Finally old enough to get the most out of a great story and beautiful pictures, constantly curious and wanting to learn new things, open minded and full of imagination, 3- to 5-year-olds are the ideal age group when it comes to instilling a lifelong love of books. But which books? How do you find the sort of unique stories and gorgeous illustrations that will really show a preschooler what a wonder a book can be? Easy! Let Noodlenuts do it for you!
(left: Oak Reading Room by Naoko Stoop. For more of Naoko’s lovely nursery art, check out Naokosstoop.)
From awesome internationally-sourced books that are unlike anything you’ll see in your local bookstore, to the best of small, lesser-known North American publishers, to truly special books from bigger publishers, that may have gotten lost in the marketing crush of the “latest thing”, Noodlenuts has everything you could want for your preschooler’s library. Beautiful, classic stories as well as bold, offbeat tales; unique subjects; exquisite language and vocabulary; stunning images—these are all things you’ll find in our Books for Preschoolers.
Before you know it, you’re tucked into bed, snug as a bug, and wondering . . .“How did I get here?”
As a little girl, one of my absolute favourite bedtime stories was Frances Face-Maker by William Cole and Tomi Ungerer. No matter how many times my parents read it to me, I never stopped laughing at the nonsensical glee of the little girl whose parents made bedtime more appealing by playing at silly faces with her, and I never tired of making faces along with the story (and my own parents).
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Ready . . . steady . . . down!Ready . . . steady . . . up!
As someone who works in children’s publishing and has been collecting picture books for over a decade, there is no higher praise I can give author/illustrator Frank Viva than to note that even with only three picture books to his name so far, anything he publishes has become a must-have for my personal collection.
The whole house sank.Up became down.Bright became dim.Glad became gloom.
It’s difficult to write about Virgina Wolf without resorting to hyperbole. Picture books about siblings are a dime a dozen, but it’s obvious as soon as you start reading this one that it’s special . . .
Stravinsky inspired Nijinsky. Nijinsky inspired Stravinsky. Together they decided to dream of something different and new.
When I was about four or five years old, I was taken to see The Nutcracker, and like any kid, I promptly fell in love with ballet, pirouetting my way through the house for weeks afterwards. But instead of contributing to my new games of pretend by buying me a tutu, my father bought me a Tchaikovsky record, Read the rest of this entry »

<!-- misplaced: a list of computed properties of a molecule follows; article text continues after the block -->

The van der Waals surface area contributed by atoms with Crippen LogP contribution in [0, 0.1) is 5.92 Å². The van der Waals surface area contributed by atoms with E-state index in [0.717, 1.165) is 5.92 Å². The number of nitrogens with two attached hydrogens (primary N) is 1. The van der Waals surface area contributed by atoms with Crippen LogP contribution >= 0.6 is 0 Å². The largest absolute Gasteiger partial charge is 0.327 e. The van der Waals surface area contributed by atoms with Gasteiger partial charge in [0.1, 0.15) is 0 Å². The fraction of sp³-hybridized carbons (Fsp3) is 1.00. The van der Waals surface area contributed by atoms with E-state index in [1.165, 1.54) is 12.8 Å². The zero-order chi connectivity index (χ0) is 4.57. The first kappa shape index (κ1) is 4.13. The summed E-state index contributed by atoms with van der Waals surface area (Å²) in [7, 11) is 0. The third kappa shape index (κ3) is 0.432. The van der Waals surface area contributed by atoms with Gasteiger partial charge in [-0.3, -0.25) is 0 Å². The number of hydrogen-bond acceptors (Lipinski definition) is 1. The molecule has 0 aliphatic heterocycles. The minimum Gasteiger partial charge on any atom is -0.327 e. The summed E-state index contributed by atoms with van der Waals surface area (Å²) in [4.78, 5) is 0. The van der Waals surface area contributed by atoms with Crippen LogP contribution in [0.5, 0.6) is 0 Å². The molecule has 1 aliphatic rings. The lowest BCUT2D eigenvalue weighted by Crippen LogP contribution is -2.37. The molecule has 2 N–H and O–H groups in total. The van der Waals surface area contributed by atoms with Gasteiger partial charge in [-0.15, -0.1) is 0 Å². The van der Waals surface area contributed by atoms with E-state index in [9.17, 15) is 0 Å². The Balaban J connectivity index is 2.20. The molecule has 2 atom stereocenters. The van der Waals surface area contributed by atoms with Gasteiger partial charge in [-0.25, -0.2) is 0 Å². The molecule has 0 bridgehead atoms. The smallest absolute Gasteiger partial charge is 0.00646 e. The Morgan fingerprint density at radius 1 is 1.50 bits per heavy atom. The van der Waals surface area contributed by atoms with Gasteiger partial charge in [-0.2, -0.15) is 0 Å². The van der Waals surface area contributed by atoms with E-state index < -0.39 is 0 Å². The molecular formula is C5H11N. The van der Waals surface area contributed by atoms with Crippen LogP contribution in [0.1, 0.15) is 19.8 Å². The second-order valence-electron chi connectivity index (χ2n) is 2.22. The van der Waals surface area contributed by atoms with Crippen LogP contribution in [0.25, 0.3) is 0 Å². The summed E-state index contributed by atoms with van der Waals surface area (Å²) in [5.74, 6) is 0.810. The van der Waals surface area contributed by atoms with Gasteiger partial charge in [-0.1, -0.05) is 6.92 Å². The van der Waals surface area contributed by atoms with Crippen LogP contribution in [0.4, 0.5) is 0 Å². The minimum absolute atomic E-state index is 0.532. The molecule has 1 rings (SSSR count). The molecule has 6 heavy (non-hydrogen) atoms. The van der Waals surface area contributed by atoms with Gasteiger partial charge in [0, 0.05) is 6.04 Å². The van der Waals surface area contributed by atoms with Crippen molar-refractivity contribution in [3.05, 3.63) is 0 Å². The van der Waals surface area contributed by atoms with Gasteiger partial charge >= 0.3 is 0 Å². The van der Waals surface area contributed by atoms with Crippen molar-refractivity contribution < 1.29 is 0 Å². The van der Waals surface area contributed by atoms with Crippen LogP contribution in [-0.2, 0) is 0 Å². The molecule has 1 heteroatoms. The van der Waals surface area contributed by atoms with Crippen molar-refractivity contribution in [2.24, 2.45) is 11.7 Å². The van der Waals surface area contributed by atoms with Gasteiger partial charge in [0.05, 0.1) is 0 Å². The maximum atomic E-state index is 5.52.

A single word, in two different voices, prompts a heart-warming exploration of optimism vs. cynicism in Linda Ashman’s Rain!
I’ll admit it: I have a particular fondness both for intergenerational picture books and crotchety old people (at least, in writing—maybe not so much in real life). I’m not at all a fan of the treacly or saccharine in children’s literature, but I do love a story that reflects the real-life magic that often happens when the very young connect with the elderly. Read the rest of this entry »
“You interrupted the story. Try not to get so involved.”
Bedtime stories are a cherished tradition for most families, and one I wholeheartedly endorse. There are few better times to share a great story than when you’re snuggled up with your sleepy kids at the end of the day. And most of the time, a gentle, quiet, calm-inducing story is exactly what’s called for in that situation. But every once in a while, the usual bedtime stories get a bit tedious, and that’s where Interrupting Chicken comes in. Read the rest of this entry »
Do your funky wokka,
get your dance on.
Some picture books are about stories—fantastic tales you can get lost in. Other picture books are about concepts—new ideas for kids to wrap their hungry minds around. But some of my favourite picture books, like Elizabeth Bluemle’s How Do you Wokka-Wokka?, are really just all about the sound effects.
Sound effects? Really?
Yup. Sound effects. Read the rest of this entry »
So Annabelle made sweaters for things
that didn’t even wear sweaters.
Some people might tell you that Extra Yarn is a book about generosity, and I guess they’re probably right. But what comes to my mind when I read Mac Barnett’s story about a little girl, her magically endless supply of colourful yarn, and what she chooses to do with that gift, I think of something my mother used to tell my sisters and me when we were small: “You can never run out of love, or have to divide it between people, because each new person brings their own entirely new source of love along with them.”
So when I read Extra Yarn, what I see is a book about love. Read the rest of this entry »
I’m tired of bears. Every time you read a book, it’s just BEARS BEARS BEARS . . .
You don’t need BEARS for a book.
There are few things I love more in a picture book than a premise that makes me laugh right off the bat. And the funny thing about No Bears is that the protagonist, Ella, is right. After all the recent bear books I’ve come across—from Big Bear Hug to I Want My Hat Back, and with apologies to my dear friend Karma Wilson, who writes wonderful books about a beloved bear—it made me giggle that much more to encounter a picture book specifically about NOT having bears in picture books. Read the rest of this entry »